The next day, March 11, the Academic Senate met at an emergency meeting at LMC where many concerns were expressed by staff and students about decisions being made regarding the COVID-19 virus. 

A press release announcing additional guidance to each location within the district was released March 11 which explained that each guidance was “effective immediately, and through April 30, 2020, unless otherwise noted.”

Huff sent out another update via email March 12 that explained decisions made by district management and each of the college’s Academic Senates to transition all face-to-face lectures to remote instruction from March 16 until further notice. 

Some K-12 schools closed and suspended instruction on March 13, which then caused the district to have an emergency consultation meeting, according to Huff. 

According to Huff, as of March 14,  Gov. Gavin Newsom was urging schools, K-12 and colleges, to stay open around this time so the “[district was] working under the assumption that K-12 districts were going to remain open to a large degree… Then we saw Los Rios on that Friday announce that they were going to be more aggressive to their transition online.”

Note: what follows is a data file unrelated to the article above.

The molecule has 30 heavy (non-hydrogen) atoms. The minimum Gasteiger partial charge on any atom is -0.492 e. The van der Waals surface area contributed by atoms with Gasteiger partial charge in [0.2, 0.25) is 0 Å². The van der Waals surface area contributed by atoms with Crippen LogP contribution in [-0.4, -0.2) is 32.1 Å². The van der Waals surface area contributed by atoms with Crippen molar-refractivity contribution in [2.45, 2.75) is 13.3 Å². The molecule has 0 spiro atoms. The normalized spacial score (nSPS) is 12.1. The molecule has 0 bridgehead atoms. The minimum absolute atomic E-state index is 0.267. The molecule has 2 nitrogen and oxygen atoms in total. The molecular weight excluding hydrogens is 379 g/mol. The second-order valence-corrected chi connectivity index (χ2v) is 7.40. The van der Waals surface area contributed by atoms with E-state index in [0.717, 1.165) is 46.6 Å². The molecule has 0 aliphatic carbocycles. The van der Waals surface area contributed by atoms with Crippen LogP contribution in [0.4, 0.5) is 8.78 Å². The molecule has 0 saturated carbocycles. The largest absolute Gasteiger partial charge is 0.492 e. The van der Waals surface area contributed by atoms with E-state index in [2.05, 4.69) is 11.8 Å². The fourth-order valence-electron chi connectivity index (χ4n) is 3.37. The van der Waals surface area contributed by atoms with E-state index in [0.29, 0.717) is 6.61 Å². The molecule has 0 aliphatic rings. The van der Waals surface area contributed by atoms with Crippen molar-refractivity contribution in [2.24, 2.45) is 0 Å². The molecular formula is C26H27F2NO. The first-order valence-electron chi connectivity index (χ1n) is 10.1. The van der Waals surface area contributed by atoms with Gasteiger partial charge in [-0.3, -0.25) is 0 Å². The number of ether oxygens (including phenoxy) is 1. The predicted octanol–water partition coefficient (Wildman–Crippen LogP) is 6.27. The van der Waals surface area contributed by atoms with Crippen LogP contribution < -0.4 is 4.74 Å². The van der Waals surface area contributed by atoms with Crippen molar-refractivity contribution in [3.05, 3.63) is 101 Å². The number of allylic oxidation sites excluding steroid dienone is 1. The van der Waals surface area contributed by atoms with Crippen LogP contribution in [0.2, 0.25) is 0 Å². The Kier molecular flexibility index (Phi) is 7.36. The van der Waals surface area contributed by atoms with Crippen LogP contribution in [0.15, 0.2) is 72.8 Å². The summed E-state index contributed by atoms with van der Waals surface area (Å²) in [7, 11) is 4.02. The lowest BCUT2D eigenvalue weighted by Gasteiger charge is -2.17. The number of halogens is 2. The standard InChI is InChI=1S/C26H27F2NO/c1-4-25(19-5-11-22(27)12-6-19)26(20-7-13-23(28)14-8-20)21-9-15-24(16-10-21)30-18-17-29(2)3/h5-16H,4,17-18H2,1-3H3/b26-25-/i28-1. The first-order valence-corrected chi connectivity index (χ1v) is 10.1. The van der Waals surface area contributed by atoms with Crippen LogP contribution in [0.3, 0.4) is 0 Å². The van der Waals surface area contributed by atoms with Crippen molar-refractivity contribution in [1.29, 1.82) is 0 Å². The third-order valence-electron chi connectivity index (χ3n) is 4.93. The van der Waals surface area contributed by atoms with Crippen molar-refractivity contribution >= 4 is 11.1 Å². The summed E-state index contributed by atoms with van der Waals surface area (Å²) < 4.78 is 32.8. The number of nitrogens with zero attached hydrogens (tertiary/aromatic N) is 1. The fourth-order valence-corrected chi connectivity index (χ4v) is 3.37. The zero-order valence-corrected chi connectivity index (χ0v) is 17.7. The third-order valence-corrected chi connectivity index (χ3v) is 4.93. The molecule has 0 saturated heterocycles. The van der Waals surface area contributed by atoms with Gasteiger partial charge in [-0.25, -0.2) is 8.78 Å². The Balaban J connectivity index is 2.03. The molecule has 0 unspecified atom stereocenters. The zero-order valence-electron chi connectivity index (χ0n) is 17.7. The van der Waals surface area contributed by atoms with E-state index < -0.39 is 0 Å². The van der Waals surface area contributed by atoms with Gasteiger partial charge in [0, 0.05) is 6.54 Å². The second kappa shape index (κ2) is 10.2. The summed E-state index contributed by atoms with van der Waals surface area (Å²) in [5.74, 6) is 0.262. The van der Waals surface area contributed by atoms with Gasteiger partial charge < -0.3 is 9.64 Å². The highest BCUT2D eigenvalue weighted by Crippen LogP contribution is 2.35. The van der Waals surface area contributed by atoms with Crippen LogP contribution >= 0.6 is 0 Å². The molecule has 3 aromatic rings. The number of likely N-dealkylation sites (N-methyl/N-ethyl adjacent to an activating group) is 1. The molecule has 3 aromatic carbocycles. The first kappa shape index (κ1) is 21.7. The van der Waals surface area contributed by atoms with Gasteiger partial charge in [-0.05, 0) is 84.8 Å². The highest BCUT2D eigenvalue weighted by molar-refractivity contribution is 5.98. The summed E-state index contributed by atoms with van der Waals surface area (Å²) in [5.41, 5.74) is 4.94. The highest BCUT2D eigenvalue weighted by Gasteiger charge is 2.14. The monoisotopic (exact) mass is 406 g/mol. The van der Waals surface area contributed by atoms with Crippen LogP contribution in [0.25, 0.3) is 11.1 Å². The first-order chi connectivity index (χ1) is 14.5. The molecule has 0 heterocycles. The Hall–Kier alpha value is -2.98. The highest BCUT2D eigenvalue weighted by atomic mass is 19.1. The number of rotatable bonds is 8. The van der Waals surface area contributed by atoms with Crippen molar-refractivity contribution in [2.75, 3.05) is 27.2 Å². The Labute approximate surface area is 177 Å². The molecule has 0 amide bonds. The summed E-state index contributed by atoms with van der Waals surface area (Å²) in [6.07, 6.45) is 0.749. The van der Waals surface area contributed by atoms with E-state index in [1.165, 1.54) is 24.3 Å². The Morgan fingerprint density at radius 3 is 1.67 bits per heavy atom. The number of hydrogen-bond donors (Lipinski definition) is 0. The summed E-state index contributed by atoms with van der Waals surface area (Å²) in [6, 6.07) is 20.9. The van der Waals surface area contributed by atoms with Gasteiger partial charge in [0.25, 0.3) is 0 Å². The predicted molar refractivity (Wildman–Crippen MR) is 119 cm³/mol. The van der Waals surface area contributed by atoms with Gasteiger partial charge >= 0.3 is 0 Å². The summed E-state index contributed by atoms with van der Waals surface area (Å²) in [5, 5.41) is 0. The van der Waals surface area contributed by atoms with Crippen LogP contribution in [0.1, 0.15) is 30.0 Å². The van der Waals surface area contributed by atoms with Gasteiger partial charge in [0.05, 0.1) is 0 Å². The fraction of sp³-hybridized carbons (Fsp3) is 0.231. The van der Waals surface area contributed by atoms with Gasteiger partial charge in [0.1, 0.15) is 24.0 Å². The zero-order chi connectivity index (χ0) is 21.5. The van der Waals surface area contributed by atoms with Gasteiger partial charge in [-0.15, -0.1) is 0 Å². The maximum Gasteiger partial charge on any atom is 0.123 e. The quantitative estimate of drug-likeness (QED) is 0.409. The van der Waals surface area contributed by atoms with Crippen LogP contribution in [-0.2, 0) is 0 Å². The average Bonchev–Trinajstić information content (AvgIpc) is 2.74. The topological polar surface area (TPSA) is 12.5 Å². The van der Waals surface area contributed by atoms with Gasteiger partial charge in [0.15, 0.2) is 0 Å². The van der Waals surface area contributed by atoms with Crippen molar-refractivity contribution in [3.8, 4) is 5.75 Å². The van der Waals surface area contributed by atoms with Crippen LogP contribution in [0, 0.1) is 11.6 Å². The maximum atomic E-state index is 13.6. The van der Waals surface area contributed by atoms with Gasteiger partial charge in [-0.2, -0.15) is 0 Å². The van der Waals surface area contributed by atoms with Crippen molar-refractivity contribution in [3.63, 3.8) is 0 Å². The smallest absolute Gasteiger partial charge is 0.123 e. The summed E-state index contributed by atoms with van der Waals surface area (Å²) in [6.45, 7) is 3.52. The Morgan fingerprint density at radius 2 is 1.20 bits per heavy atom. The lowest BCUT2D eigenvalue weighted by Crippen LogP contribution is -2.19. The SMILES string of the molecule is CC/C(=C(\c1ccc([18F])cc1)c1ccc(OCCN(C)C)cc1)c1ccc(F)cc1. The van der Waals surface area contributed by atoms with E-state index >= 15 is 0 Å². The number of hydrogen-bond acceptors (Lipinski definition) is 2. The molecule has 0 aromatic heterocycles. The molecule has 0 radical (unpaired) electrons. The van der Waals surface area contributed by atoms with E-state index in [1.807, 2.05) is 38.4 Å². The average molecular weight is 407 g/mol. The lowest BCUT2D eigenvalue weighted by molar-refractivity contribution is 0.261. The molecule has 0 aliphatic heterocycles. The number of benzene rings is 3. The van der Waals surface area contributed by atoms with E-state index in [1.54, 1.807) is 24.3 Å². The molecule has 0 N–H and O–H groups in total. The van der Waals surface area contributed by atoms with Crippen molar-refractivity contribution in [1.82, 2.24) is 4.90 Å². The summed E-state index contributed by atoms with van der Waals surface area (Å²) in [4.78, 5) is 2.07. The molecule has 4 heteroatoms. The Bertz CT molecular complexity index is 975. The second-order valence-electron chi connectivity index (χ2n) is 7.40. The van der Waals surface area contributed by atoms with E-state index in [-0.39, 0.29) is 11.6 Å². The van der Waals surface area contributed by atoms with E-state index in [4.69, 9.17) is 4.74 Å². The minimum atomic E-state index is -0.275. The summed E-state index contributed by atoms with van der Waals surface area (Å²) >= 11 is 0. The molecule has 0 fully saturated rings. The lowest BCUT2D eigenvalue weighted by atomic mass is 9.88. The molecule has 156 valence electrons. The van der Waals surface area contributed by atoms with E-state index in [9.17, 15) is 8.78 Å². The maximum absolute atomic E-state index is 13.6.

These announcements prompted the district to hold another emergency meeting in which they realized that “it was inevitable that we were going to end up going to go 100 percent remote,” said Huff. “Saturday night [March 14] we made that decision and Sunday morning [March 15] we reaffirmed it and started drafting the communications and began working on detailed plans.” 

Huff sent out an email March 15 announcing that the district would “move all classes to remote instruction, including lab and activity classes, as well as student, instructional and operational support work to the extent possible.”

Classes were suspended Monday, March 16 and Tuesday, March 17, to allow teachers to prepare for all instruction transitioning online. Furthermore, on March 16, when the campus was closed to students, the county put out a press release declaring a shelter-in-place in the county at midnight “to ensure that the maximum number of people self-isolate in their places of residence to the maximum extent feasible, while enabling essential services to continue, to slow the spread of COVID-19 to the maximum extent possible.”